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Monday, June 17
The Indiana Daily Student


Inside the 'IDS' newsroom: The story behind the stories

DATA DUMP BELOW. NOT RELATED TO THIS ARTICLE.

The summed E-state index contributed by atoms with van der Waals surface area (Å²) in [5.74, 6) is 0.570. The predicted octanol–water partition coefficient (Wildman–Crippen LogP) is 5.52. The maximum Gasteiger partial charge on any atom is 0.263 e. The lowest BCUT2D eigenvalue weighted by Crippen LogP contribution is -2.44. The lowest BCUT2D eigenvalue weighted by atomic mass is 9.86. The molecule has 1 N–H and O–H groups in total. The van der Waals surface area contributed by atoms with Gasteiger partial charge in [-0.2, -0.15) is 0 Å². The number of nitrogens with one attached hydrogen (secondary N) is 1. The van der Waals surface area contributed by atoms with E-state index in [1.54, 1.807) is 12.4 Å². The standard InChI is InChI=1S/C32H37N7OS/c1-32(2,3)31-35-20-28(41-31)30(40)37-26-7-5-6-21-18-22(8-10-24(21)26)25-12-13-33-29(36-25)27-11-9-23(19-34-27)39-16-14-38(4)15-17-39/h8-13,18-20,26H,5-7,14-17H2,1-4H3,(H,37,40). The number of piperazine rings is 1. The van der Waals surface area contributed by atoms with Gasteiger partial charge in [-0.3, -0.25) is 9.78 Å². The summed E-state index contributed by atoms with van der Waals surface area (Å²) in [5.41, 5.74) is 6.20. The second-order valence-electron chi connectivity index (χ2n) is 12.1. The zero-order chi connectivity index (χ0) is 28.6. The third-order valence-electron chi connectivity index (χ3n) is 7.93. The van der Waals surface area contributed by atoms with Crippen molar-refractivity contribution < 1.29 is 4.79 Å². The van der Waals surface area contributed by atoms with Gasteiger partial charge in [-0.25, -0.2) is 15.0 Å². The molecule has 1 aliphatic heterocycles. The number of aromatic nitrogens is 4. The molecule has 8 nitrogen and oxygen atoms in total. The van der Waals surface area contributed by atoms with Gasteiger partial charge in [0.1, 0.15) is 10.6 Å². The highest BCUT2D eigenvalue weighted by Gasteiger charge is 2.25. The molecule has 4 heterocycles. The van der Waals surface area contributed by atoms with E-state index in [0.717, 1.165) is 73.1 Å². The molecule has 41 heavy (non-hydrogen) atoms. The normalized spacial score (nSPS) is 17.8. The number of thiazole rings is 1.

What a night.\nThe firing of former men's basketball coach Bob Knight sparked discussion and debate on a national level. Closer to home, it caused rioting and divisiveness in Bloomington.\nIn the newsroom, it caused IDS reporters, editors, designers and photographers to take on new roles and hit the ground running.\nSunday afternoons are usually laid back in Ernie Pyle Hall. We are working on production for Monday's paper, but it's still the weekend.\nThat Sunday was different. Early in the morning, staff members were called in because there was a low media rumbling. Every major news organization knew what was happening. But until confirmation came from IU administration, until there were officials to quote, documents to cite, we had nothing to work with.\nFinally, the press conference was called in Indianapolis. Among the national news film crews and microphones our reporters were there, calling in quotes from their cell phones, trying to get back to a campus that was about to burst into action. \nMeanwhile, back in the newsroom, I was thrown a tape recorder and a notebook and told to be a reporter for the day. Usually, I was a copy editor. But that was true for everyone; there were so many roles to be filled, we became chameleons to fill them.\nUsually, we go out into the streets of Bloomington to find news. That day, the news came to us.\nCries of outrage that Bob Knight deserved better than what he got were mixed with cheers of jubilation that there was action that night, something to shout about.\nWhere should we go first? Rumors of riots were everywhere: where was the real news? We became marathon runners, sprinting from Assembly Hall to Bryan House to Dunn Meadow to Kirkwood Avenue to Showalter Fountain to the Arboretum to our own front door.\nIt turned out the action was everywhere. The stories were everywhere. The administration was reluctant to talk; the students wouldn't stop talking. \nSomewhere in the middle of the madness, we had to find a way to tell every aspect of these multifaceted stories.\nI hope we succeeded. \nThere wasn't much time to dwell on the finer points of coverage, because suddenly we weren't just covering the news: we were the news.\nCNN, affiliates from ESPN, ABC, NBC, CBS, and countless newspapers wanted to get into our newsroom, get our information, our angles, our quotes. How were we supposed to handle being in the spotlight? Like everything else that night, that week, we made decisions as we went along.\nDespite the excitement of that night, the fact that here we were in the middle of Big News, many staff members were somber. We watched angry and ecstatic and indifferent people file past the newsroom, some shouting in frustration, some shouting just to shout.\nFinding ourselves in the unique position of being both students and objective observers that night was simultaneously difficult and an honor. We experienced as many emotions, had as many opinions as every other Hoosier on this campus. \nStepping back from the hostility and the destruction on the part of some students, and the aura of secrecy and mishandling on the part of some administrators, I can't help but wonder if it was worth anything.

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